Release date: 26 May 2014
When Garner Holt, a small-town attorney badly in need of an assistant to sort out his cluttered office, tries to hire a secretary from a résumé he receives in the mail, he doesn’t expect a super-secretary like Miss Angelina Brownwood, who has just moved to Arkansas from California. But she clearly understands computer technology and has no problem with applying a little elbow grease to marshal his dusty den of an office into order. He wonders what her real agenda is—especially when he suspects that she has never been a secretary before in her life.
Still, he finds himself enchanted by her joyful approach to life and sets himself to get rid of the dark circles beneath her eyes by showing her how to jog and eat a healthy diet. He takes her to a party where he discovers she has a knack for making friends and hauls her home when she manages to drink too much. He decides to do an online search and discovers he is right: Angie Brownwood has never been a secretary.
In fact, Garner is stunned to learn that she taught herself secretarial work from books. She had been a high-powered software executive until her father, who owned the company, went berserk and fired her. To his further amazement, he realizes she considers herself liberated from a life of drudgery and that she loves being a secretary. Powerfully attracted to her outlook, he wants to make her his, but her father needs help, and Angie is not going to welcome his interference in the wonderful new life she has built for herself.
by Kathryn Brocato
Sensuality Level: Behind Closed Doors
Kathryn Brocato is a lifelong reader and writer of romance who lives with her husband, dogs, and chickens in Southeast Texas. Find Kathryn Brocato at www.kathrynbrocato.com and on Facebook.
An excerpt from Bride by the Book:
Garner heard the door open and close.
“Come in,” he said, and rose swiftly. He had to stand so he could see over the stacks.
Before he could do more than think, At last, Miss Angelina Brownwood turned fully toward him.
Garner couldn’t believe his eyes. He’d prayed for a secretary, and God had delivered him a super-secretary, at least judging from her appearance.
Angelina Brownwood wore a white linen suit with a pale blue silk blouse, along with high-heeled brown pumps and a jewel-toned scarf knotted at her throat. Her pale blond hair was pinned in a precise French twist at the back of her head. Her face was exquisitely but delicately made-up, and her short nails were painted a pale, unobtrusive pink. The crowning touch to her appearance was a pair of thin-rimmed, tortoise-shell glasses that added to the impression of elegant, businesslike efficiency.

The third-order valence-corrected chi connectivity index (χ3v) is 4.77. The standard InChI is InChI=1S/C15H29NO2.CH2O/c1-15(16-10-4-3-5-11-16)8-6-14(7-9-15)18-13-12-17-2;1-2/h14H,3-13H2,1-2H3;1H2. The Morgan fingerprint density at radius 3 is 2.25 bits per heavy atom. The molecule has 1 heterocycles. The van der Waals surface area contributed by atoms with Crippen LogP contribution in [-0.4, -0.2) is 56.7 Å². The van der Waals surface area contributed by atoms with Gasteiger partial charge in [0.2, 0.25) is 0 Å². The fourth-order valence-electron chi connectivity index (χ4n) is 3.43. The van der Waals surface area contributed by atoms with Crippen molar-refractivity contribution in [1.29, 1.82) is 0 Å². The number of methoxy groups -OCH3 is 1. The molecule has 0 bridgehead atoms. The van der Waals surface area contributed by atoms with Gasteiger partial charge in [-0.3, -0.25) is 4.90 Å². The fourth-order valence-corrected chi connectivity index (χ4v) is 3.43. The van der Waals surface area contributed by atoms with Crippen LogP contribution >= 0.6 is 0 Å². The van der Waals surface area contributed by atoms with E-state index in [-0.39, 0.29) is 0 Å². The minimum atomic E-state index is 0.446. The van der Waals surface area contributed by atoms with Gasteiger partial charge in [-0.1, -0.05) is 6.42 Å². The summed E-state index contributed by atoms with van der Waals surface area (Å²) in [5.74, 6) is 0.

She was perfect, Garner realized in stunned silence. Too perfect. She was so beautifully precise, she took his breath away. He could tell by looking at her that he probably couldn’t afford the salary she’d request, and a woman like her would never consent to do something about his piles of books and folders. She’d tell him to hire a maid.
She was here though. Garner supposed he might as well interview her. He cleared his throat.
“Mr. Holt?” Angie asked, lifting delicate brows.
Her heart fluttered. Why didn’t he say something? After all the time and effort she’d put into choosing clothing that projected the image of a top-flight executive secretary, she couldn’t imagine why he looked so stunned.
Maybe he recognized her. Angie’s breathing went shallow. Her palms felt clammy. Her heartbeat probably showed through the discreet blue silk of her blouse.
He reached for a chair near his desk. Angie breathed easier. He wasn’t going to throw her out. She thanked the impulse that had guided her to add a pair of glasses to her secretarial outfit.
“Come on in and sit down, Miss Brownwood.”
He smiled, and the brooding look she was beginning to think was his habitual expression vanished, replaced by a formidable charm. It was as if the sun had come out and chased off the clouds.
Respect your employer. The professional secretary does not allow a warmer attraction to develop.
Angie tried not to stare. Her ten well-studied secretarial manuals had been clear on the point of romances between secretaries and bosses, but recalling quotes on the subject of romantic feelings wasn’t much help in getting her careening thoughts back under rigid control.